April 27, 2015

Mismanagement and Favoritism in ISRO Stifle India's Communication Dreams (Source: The Week)
September 29, 2012, was a red letter day for the Indian Space Research Organization. GSAT-10, India's heaviest communication satellite, was launched into space on board the Ariane-5 rocket from the European spaceport in French Guiana on that day.

The satellite, which weighed 3,435kg, carried 30 transponders (12 Ku-band, 12 C-band and 6 extended C-band). It was expected to augment India's communication capabilities, especially in the direct to home (DTH) sector. Yet, nearly three years later, the Indian satellite communication space is in disarray and remains reliant on foreign satellites, despite launching two more satellites in the GSAT series. Click here. (4/27)

Abu Dhabi Forum to Highlight Space Education (Source: Trade Arabia)
Regional and international leaders from the space sector will be highlighting the importance of investing in space education and development at the upcoming Global Space & Satellite Forum (GSSF) 2015 in Abu Dhabi. The fifth edition of the forum will run on May 26 and 27 at Abu Dhabi National Exhibition Center.

It will discuss topics such as space technology applications, innovative solutions; low-cost satellite developments such as macro and nano satellites; and how satellite systems are improving lives – ranging from life-saving developments in the field of disaster management to the delivery of entertainment media via handheld consumer devices. (4/26)

Mexico Postpones Satellite Launch After Flaw Found in Similar Model (Source: Latin American Herald Tribune)
Mexico’s Communications and Transport Secretariat, or SCT, has postponed the launch of the Centenario satellite, the second orbiter of the state Mexsat communications system and previously scheduled for April 29, at the request of the manufacturing company, which detected a flaw in a similar system.

In a communique, the SCT said Friday that the request was made by Boeing Satellite Systems International, which had detected an operations failure in a satellite with characteristics similar to the Centenario, and which could have implications for the Mexican satellite. (4/27)

NASA Awards EPSCoR Grants for Research, Technology Development (Source: NASA)
NASA has awarded 26 grants totaling $9.9 million to help bolster the capacity and competitiveness of 28 states and territories (jurisdictions) in the area of technology research and development. Through its Experimental Program to Stimulate Competitive Research (EPSCoR) program, NASA awards Research Infrastructure Development (RID) grants every three to five years to jurisdictions that have not, in the past, participated equitably in aerospace and aerospace-related research activities.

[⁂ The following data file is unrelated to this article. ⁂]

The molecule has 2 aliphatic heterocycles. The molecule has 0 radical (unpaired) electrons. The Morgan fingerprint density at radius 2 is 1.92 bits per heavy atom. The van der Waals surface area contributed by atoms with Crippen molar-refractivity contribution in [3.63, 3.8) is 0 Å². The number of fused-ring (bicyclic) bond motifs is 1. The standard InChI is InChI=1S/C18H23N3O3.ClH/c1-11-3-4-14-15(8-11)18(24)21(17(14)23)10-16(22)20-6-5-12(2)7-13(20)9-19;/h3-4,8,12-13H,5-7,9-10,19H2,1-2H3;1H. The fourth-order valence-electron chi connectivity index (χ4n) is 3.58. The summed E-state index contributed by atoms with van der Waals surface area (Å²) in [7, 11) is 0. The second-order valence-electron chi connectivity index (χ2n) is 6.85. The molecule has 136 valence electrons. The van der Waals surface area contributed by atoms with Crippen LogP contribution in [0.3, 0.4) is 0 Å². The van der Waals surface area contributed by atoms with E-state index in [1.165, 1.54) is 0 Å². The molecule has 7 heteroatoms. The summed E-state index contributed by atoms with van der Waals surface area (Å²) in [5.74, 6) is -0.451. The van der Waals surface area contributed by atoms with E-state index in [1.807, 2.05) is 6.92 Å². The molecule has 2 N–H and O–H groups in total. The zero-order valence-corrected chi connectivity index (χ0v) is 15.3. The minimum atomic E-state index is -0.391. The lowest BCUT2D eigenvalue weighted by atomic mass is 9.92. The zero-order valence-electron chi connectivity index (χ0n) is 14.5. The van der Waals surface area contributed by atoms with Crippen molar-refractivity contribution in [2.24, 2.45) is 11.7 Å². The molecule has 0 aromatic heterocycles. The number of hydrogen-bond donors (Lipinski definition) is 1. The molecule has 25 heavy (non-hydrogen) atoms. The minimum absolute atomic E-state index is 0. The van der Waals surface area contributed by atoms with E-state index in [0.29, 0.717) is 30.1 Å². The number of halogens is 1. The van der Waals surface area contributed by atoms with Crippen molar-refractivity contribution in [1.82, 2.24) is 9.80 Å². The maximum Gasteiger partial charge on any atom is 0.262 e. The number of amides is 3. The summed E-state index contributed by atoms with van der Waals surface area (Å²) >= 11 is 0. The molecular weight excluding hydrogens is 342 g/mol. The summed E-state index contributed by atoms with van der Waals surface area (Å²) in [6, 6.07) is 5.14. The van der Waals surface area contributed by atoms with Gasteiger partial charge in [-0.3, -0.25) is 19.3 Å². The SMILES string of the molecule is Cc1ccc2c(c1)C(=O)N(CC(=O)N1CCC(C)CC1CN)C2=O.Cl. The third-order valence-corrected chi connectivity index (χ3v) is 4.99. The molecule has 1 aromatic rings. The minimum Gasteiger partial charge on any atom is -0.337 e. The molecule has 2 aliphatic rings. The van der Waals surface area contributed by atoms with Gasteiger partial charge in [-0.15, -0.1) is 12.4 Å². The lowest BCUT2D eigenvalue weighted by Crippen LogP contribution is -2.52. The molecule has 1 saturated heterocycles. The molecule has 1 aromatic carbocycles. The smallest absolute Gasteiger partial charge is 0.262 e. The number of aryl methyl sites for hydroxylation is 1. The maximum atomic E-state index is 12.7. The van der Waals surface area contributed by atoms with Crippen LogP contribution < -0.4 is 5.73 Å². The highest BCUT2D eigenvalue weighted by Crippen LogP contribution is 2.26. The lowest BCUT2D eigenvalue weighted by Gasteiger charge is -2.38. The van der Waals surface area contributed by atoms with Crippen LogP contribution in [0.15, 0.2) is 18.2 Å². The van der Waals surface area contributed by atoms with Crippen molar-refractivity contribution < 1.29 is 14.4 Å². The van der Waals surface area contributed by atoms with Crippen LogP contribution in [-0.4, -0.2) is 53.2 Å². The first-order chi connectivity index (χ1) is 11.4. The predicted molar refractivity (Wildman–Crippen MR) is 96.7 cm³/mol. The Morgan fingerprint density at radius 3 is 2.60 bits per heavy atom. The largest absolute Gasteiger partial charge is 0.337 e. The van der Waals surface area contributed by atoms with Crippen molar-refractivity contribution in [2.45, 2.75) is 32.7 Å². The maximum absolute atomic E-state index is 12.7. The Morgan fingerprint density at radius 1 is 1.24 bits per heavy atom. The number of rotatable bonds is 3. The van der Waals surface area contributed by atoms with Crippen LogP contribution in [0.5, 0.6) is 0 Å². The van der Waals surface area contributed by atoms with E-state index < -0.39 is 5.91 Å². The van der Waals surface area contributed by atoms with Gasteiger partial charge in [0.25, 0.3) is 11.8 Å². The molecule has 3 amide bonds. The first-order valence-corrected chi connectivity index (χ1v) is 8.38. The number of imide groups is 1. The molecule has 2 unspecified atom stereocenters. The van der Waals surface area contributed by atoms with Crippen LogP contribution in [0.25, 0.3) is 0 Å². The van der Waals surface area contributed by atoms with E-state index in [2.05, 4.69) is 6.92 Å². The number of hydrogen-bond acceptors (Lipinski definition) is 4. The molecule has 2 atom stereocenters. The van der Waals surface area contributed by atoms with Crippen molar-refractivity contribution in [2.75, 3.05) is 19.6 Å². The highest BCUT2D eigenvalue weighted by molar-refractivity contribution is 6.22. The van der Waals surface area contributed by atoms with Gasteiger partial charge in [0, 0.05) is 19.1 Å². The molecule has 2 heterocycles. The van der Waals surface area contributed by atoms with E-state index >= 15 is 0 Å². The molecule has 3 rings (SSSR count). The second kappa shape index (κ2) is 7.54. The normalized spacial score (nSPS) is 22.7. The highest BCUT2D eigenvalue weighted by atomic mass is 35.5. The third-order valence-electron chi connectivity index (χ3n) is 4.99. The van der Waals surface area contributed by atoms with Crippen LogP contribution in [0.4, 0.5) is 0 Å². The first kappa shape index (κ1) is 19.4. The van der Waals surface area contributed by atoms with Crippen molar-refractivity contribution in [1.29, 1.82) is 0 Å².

The grants have a three-year period of performance, with renewal each year contingent on annual performance. Each awardee receives $125,000 per year, with the exception of Hawaii and South Carolina, each which receive $150,000 a year in order to also provide funding to the territories that fall under their program purview (Guam and the U.S. Virgin Islands, respectively). (4/27)

Internet Billionaires Face Off in Renewed Texas Space Race (Source: AP)
An isolated edge of vast West Texas is home to a highly secretive part of the 21st-century space race, one of two being directed in the Lone Star State by Internet billionaires whose personalities and corporate strategies seem worlds apart. The presence of Blue Origin, LLC, the brainchild of Amazon founder Jeff Bezos, barely registers in nearby Van Horn, a way station along Interstate 10, a full decade after he began buying land in one of Texas' largest and most remote counties.

At the opposite end — of Texas and the competition — is the highly visible SpaceX venture, led by PayPal co-founder and electric car maker Elon Musk. His company contracts with NASA to resupply the International Space Station and is building a launch site about 600 miles from Van Horn, on the southernmost Texas Gulf coast, with the much-publicized goal of sending humans to Mars. SpaceX and Blue Origin are among several U.S. companies engaged in the private space business. Click here. (4/26)

Lockheed, Arianespace Challenge NewSat Bankruptcy Plan (Source: Law360)
Two of Australian satellite company and Chapter 15 debtor NewSat Ltd.'s most important contractors, Lockheed Martin Corp. and space launch firm Arianespace SA, launched challenges Friday to the Delaware bankruptcy court's temporary order last week halting creditor action, both arguing it shouldn't apply to their agreements as is. (4/27)

Blaming Valve, SpaceX Plans Another Falcon 9 Recovery Attempt (Source: Aviation Week)
Undeterred by three failed attempts, SpaceX in June will try again to recover the first stage of its Falcon 9 booster after a launch. But later this summer the company may move the landing site to firm ground, rather than a floating platform off the U.S. East Coast. Slower-than-expected throttle valve response was the cause of the latest failure on April 14, SpaceX founder and Chief Technology Officer Elon Musk tweeted on April 18.

Biotech’s Not Lost in Space (Source: GEN)
GEN’s first-ever List of 10 experiments carried out in space features applications for human health or drug R&D. The 10 are among a sample of the hundreds of research topics and experiments carried out in space in recent years. Each experiment topic is listed alphabetically by its title, with additional information on purpose, partners, principal investigator(s) and other investigators/collaborators, dates and distinctions, and links for more information. Click here. (4/27)

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